I have been fascinated over the past week by news coverage of the newly discovered “Venus” figurine that is believed to be the oldest human carving ever found. In this post, I’m trying to work out my thoughts.
News coverage has described the figurine with terms like “sexy,” “erotic,” “sexually-suggestive,” “sexually-charged,” “busty,” “pornographic,” and “pin up.” I’m not sure what to make of this. There is no possible way that we could understand the meaning–or, let’s face it, multitude of contested meanings–that such a figure could have carried for those who made it. All interpretations are projections of our own contemporary sensibilities.
Perhaps especially because of this, I am dumbfounded as to the ease with which news coverage describes the figurine as sexy.
From a contemporary U.S. perspective, the figure would not be considered sexy. Bodies such as that portrayed in this “Venus” are considered grotesque today and people who are sexually attracted to such bodies are considered deviant. It’s amazing to me that this is so completely unnoticed in news coverage. Instead, the figure is seen as obviously sexual exactly because the body is fat.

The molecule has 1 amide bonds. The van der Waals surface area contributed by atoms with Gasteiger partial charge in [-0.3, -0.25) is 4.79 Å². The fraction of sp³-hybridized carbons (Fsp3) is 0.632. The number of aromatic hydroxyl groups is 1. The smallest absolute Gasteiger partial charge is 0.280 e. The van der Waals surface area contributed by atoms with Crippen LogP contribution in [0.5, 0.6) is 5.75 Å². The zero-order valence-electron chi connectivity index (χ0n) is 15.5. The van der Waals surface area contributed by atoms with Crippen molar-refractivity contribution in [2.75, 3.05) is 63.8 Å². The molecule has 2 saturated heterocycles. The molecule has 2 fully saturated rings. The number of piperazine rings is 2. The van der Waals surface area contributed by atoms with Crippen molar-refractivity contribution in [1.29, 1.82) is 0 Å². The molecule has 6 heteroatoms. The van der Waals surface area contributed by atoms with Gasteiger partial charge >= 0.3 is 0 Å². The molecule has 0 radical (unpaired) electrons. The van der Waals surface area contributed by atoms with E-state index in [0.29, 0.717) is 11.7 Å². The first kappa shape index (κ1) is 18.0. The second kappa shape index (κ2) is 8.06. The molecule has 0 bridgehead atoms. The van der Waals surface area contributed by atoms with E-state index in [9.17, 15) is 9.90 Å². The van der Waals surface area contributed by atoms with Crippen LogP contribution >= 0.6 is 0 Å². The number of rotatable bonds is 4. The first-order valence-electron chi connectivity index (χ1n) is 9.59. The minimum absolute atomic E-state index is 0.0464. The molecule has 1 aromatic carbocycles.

I think this could be explained with our contemporary social construction of fatness. Fat symbolizes excess. Fat people are presumed to have appetites in excess, for sex as well as for food. Fat women in the media are often portrayed as highly, even aggressively, sexual (think Mimi from The Drew Carey Show, the way that Star Jones’ role developed on The View, even Karen Walker on Will & Grace who, by modern standards and compared to Grace, was “curvy”). The figurine is described as somehow obviously in excess. The coverage includes terms like “protruding,” “exaggerated,” “grossly exaggerated,” “enormous,” “aggressive,” “enlarged,” “bloated,” “huge,” “bulbous,” “oversized,” “outsized,” “distorted,” “swollen,” and “with breasts that make Dolly Parton look flat-chested.” Granted, the figure may be somewhat disproportionate (and I emphasize may be), but our interest in its disproportionality seems somewhat disproportionate as well.
Maybe this is intersecting with our own assumptions as to the primitiveness of the people who carved the figure. The primitive is also a socially constructed idea and we often think that primitive people have closer ties to their baser instincts. From that perspective, maybe being sexually attracted to excessive sexuality makes sense.
So maybe the combination of our social construction of fat and our social construction of the primitive explains why the contradiction–the figurine is obviously sexy, but women who have that body today are considered the antithesis of sexy–is going unmarked. I’m not sure. I’d like to hear your thoughts.Lisa Wade is a professor of sociology at Occidental College. You can follow her on Twitter and Facebook.